On June 25, four of the five members of the St. Louis County Council voted in favor of a resolution declaring June as Pride Month.
Councilman Mark Harder, a Republican representing the seventh district, abstained.
"Among the many aims of Pride Month are promotion of self-affirmation, dignity, equal rights, and celebration of the LGBTQ community," the resolution states.
It was the first time the councilman, who also works as a sales manager at McBride & Son Homes, has abstained from a resolution about Pride. But he has never previously voted "yes" on such resolutions in his four years on the council.
On June 19, 2018, Harder was present at the meeting, but was absent from voting on a resolution "extending appreciation to Pride St. Louis, Inc. for its service to the community throughout the year, as well as best wishes for a successful 2018 PrideFest and Grand Pride Parade," records show. On June 20, 2017, it was the same story.
On June 21, 2016, Harder missed the entire meeting at which a similar resolution was passed, records show. On June 30, 2015, it was the same story.
The 2019 resolution, c0-sponsored by Councilman Tim Fitch, a Republican, and Councilwoman Lisa Clancy, a Democrat, states, "The County Council expresses both their support for PROMO's advocacy on behalf of the LGBTQ community in Missouri, and best wishes for a successful Pride Month."
PROMO is a statewide organization advocating for LGTBQ equality. The resolution says its vision is a state where "everyone has full equality in the hearts and minds of citizens and in all areas of the law, regardless of sexual orientation, gender identity, or gender expression."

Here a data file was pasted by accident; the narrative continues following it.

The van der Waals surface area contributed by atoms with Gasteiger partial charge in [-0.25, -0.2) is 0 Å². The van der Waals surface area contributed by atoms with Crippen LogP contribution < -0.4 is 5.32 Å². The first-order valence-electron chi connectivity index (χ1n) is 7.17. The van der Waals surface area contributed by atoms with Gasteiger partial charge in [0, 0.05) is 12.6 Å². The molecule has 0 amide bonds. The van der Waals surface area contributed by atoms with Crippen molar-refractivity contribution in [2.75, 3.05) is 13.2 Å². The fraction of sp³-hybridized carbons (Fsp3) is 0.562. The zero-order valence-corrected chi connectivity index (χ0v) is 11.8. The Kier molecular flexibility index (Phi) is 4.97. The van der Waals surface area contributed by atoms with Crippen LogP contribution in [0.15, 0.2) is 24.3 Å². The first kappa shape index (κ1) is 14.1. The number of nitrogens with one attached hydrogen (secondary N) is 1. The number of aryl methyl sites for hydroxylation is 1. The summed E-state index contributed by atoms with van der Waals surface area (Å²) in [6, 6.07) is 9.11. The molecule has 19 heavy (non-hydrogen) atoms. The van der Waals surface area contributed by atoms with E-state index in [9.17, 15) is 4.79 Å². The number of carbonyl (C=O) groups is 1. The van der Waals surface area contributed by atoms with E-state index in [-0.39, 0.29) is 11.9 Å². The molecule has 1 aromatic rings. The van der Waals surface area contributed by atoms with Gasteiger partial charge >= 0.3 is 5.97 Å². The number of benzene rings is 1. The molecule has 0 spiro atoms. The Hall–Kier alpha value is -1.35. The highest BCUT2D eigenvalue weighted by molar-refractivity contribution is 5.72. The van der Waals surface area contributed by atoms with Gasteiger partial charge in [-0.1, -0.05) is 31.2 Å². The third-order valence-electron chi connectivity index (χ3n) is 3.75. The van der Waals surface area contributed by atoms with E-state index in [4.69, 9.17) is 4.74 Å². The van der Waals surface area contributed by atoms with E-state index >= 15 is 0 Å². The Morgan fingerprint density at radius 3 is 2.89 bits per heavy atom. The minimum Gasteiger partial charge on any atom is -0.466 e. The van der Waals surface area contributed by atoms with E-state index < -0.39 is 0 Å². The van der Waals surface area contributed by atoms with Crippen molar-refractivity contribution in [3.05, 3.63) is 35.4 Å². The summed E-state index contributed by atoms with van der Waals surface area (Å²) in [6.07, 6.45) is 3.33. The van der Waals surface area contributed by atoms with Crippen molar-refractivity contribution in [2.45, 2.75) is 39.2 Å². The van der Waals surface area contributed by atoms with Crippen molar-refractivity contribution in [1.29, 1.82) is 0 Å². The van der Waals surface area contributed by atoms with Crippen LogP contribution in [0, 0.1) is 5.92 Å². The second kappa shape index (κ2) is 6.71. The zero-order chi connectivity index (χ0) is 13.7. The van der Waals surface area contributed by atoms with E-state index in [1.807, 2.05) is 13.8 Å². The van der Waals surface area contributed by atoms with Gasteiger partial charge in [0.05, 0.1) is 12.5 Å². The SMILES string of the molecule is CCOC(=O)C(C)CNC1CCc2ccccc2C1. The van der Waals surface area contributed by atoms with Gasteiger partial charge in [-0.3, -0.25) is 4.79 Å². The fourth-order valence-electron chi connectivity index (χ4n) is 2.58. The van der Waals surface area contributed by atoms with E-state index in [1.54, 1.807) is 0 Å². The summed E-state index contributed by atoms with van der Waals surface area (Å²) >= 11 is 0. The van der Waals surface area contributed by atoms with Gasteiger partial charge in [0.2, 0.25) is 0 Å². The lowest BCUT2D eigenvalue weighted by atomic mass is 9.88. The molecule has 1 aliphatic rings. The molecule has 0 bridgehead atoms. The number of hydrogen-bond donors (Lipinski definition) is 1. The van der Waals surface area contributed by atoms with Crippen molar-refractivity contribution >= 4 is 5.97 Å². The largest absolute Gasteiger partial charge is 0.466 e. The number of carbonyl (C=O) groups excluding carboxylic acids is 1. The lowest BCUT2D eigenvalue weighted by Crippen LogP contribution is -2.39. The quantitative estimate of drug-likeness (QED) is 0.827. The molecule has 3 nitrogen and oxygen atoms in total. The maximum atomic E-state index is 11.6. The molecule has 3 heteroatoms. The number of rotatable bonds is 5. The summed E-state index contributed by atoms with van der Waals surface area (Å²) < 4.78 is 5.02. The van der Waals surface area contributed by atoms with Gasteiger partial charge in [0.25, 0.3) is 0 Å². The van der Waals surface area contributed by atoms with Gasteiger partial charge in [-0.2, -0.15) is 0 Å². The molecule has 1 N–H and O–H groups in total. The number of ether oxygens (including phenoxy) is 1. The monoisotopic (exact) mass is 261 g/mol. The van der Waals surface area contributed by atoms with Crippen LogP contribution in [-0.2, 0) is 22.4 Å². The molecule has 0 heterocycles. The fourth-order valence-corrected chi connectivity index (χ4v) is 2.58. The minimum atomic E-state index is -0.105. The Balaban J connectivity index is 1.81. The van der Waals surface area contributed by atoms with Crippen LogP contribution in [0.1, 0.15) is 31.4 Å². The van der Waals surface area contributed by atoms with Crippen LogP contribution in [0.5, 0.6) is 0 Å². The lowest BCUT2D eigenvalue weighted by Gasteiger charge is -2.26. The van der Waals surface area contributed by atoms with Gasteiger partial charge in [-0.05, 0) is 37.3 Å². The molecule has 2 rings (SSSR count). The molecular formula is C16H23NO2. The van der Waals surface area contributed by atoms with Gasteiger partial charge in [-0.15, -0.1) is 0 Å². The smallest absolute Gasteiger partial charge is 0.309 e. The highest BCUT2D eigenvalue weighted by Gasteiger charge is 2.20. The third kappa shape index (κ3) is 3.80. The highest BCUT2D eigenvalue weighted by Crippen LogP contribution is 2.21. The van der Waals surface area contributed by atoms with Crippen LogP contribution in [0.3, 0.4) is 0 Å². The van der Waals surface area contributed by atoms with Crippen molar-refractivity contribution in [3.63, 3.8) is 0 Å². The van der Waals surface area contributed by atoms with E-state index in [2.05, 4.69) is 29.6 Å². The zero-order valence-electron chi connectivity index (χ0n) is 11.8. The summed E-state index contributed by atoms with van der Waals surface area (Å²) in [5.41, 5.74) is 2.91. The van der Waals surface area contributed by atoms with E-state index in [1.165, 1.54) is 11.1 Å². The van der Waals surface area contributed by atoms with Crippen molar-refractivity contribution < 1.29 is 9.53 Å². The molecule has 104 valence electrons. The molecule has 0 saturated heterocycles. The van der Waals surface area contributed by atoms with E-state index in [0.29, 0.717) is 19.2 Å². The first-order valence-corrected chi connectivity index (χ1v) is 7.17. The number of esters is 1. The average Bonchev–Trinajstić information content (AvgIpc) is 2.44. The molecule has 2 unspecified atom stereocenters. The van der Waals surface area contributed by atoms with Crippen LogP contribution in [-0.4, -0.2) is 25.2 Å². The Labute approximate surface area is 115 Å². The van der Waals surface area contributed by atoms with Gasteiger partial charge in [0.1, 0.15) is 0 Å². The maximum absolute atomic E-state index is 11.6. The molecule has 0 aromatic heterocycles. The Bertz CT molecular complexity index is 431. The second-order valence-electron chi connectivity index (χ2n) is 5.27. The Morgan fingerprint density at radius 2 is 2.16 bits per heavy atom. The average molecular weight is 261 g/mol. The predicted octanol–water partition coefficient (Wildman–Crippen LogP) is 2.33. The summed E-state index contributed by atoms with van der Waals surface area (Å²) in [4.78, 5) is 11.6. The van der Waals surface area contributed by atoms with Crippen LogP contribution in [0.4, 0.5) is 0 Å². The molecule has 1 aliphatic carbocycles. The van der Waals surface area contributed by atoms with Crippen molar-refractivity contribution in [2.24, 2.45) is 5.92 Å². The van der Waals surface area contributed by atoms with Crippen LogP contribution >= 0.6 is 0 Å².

It also notes that 2019 marks the 50th anniversary of the Stonewall riots, "which were powerful responses to discrimination and violence faced by the LGBTQ community, as well as to recognize the on-going efforts of those in the LGBTQ community to advocate for their rights."
Abstaining from a vote is only permitted if a member feels they have a conflict of interest. Harder, the chair of the Economic Development committee and Government Reform and Efficiency committee, did not respond after an interview request was left with an assistant at his office. Later reached by text Monday, he said he was in a meeting, then failed to respond despite further attempts at a follow-up.
The council, which usually seats seven members, is currently composed of five members. When County Executive Steve Stenger resigned in April after a federal grand jury indicted him in a pay-to-play scandal, Sam Page became the county executive. His seat representing the county's 2nd district is currently open, as is the first district seat previously held by Hazel Erby. Erby resigned to join Page's administration, working on issues of diversity and inclusion.